My mother was a fifth grade teacher. As a writting assignment, she asked her students to pretend they were Rip Van Winkle and had just awakened after a twenty year sleep. They were to tell what was different. Among others, the students thought the men hunted for meat for their families, there were no cars or telephones, etc. This was a lead in to say that I agree with Jennie. If the author nails the time period, I can believe. And, like these students, if I believe it, it is so :>)
(Karin Tillotson 4:47pm December 13, 2009)
Thank you for your post, Sandi.
For me, a story set before or during World War I is automatically a historical. That's because in terms of our society and culture, WWI marks what I consider the most significant watershed.
But a story set since then can be a historical if the main theme, plot, and characters are closely tied to the events, lifestyles, and zeitgeist of its setting. And if they aren't, I wonder what's the point of setting it in that period rather than making it an "eternal present" contemporary story.
(Mary Anne Landers 4:55pm December 13, 2009)
I don't read many historicals but in my mind it would be before car's and airplanes were made. Otherwise it just feels to morden to me.
(Julie Harper 5:12pm December 13, 2009)
I agree with Sara Reyes, in that anything set before 1950 is historical. Since I was born at the end of the 50's, this era is my cut-off point for period settings.
(Lynn Rettig 5:26pm December 13, 2009)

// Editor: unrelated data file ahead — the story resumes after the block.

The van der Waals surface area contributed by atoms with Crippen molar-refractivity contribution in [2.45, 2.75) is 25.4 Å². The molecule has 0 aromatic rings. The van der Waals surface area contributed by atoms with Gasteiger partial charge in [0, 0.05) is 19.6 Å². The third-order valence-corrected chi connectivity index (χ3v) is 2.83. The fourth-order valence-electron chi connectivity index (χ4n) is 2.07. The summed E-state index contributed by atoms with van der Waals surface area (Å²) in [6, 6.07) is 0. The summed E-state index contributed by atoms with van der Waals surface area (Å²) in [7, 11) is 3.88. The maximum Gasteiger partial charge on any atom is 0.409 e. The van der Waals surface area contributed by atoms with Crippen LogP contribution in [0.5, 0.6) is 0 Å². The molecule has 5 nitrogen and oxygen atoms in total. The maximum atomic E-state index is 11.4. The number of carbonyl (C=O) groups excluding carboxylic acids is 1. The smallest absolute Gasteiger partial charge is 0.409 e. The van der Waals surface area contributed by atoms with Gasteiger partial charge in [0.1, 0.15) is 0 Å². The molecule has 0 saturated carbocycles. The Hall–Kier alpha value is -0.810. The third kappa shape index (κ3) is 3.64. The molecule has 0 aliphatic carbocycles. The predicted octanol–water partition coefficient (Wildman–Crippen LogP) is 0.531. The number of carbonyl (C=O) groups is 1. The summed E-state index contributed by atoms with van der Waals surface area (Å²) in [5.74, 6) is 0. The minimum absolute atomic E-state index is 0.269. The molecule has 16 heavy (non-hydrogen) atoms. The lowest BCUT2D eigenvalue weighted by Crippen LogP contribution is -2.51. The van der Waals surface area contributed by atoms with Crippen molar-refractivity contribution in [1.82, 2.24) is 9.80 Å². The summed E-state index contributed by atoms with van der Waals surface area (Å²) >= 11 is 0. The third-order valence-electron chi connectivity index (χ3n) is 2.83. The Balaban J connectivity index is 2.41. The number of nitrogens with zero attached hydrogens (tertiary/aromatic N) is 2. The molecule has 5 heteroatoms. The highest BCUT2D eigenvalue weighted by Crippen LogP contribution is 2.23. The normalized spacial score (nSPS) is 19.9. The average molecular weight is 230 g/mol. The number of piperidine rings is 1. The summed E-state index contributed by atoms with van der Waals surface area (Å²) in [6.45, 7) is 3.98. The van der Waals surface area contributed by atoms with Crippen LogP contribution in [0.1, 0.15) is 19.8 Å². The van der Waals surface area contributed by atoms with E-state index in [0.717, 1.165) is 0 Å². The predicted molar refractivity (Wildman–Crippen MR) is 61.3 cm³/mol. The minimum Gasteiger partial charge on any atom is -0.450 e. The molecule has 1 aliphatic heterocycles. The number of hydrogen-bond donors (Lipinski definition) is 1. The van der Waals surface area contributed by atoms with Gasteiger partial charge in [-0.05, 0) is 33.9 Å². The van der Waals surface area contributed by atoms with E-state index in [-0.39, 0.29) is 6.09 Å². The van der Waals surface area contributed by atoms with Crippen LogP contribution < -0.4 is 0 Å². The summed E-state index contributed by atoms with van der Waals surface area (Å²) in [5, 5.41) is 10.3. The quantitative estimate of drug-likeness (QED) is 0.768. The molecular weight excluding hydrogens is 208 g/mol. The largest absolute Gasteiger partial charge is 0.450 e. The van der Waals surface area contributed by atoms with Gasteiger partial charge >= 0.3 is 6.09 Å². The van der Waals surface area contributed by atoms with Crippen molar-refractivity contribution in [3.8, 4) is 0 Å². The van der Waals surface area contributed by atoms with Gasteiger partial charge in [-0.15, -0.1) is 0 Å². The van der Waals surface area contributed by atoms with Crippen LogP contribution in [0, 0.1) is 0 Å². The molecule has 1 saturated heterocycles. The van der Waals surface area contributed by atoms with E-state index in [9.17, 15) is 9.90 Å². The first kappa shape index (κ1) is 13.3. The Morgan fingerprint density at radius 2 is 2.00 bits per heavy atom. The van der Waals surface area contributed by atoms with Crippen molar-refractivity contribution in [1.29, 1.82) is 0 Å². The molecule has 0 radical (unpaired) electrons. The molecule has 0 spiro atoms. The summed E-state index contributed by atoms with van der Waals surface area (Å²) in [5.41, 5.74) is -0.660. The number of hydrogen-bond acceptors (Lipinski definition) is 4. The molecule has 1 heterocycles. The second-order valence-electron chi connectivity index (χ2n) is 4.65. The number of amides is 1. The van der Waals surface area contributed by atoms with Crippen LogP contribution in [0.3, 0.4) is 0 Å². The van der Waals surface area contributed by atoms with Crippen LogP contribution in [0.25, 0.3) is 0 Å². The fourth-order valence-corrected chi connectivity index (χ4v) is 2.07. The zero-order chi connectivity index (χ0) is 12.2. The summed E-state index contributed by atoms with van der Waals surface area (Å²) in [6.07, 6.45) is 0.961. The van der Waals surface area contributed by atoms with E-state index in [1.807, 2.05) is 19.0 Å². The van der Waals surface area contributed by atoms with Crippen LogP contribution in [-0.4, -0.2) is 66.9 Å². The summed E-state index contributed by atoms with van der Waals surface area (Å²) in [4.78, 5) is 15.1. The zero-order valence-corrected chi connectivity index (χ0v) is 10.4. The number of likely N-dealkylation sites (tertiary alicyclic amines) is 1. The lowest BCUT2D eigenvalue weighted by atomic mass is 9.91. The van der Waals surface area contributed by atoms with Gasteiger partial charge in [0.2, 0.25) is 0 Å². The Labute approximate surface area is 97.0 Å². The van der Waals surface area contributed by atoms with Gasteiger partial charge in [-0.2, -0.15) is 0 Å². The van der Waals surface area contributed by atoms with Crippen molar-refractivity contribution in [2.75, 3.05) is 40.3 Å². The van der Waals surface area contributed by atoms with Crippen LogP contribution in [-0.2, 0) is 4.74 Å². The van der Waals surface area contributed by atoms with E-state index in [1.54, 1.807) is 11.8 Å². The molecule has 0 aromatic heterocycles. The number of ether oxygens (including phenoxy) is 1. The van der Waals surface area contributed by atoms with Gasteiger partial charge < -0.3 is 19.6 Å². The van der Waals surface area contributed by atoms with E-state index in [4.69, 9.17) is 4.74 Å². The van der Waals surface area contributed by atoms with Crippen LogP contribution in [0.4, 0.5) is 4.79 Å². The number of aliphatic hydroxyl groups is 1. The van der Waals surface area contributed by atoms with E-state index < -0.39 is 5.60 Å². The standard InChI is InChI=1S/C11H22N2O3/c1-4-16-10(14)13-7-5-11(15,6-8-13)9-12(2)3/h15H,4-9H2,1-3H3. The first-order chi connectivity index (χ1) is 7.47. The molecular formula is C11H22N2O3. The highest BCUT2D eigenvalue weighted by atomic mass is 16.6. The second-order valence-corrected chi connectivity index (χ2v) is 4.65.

I agree with you Sandi.
(Joyce Mandle 6:29pm December 13, 2009)
Interesting question. I have to agree w/ Mary Anne, there are some stories set in the 60's focusing on civil rights and events of those years that couldn't be set in any other time period and altho' I was young at that time, I guess it is history and would have to consider it historical. I used to automatically consider anything before I was born, meaning WWII and earlier.
(Pam Nolan 6:48pm December 13, 2009)
I guess I judge history by the age of my family members; with my mother being 95, I don't tend to think of the 1900's as historical. I do look forward to reading the book though since I've always like S. Brown.
(Ilene Pedersen 7:13pm December 13, 2009)
I only read historicals, and what I read is really anything set before 1900. The 20th century is an era of its own, its when the "historical" became 'modern' in my eyes. I have read books set in the 20's and WWII and while they may be categorized as historical I really don't see them that way, to me, they're a category of their own, not historical, not contemp. Does that make any sense?? LOL
(Shauna George 7:15pm December 13, 2009)
I don't think that it has to be based on anything prior to the 1900's to be considered a Historical Romance. I think it just makes us feel younger to put distance between now and the time that is discussed in a book targeted as Historical. Truth be told,in History classes some of the topics that are being discussed have happened within the past five years. In the case of Rainwater I think it was called historical because of the topics of race,government,and economics at that time. Yes, the same topics that we are dealing with today. Just goes to show that history does repeat itself sometimes.
(Leni Kaye 7:22pm December 13, 2009)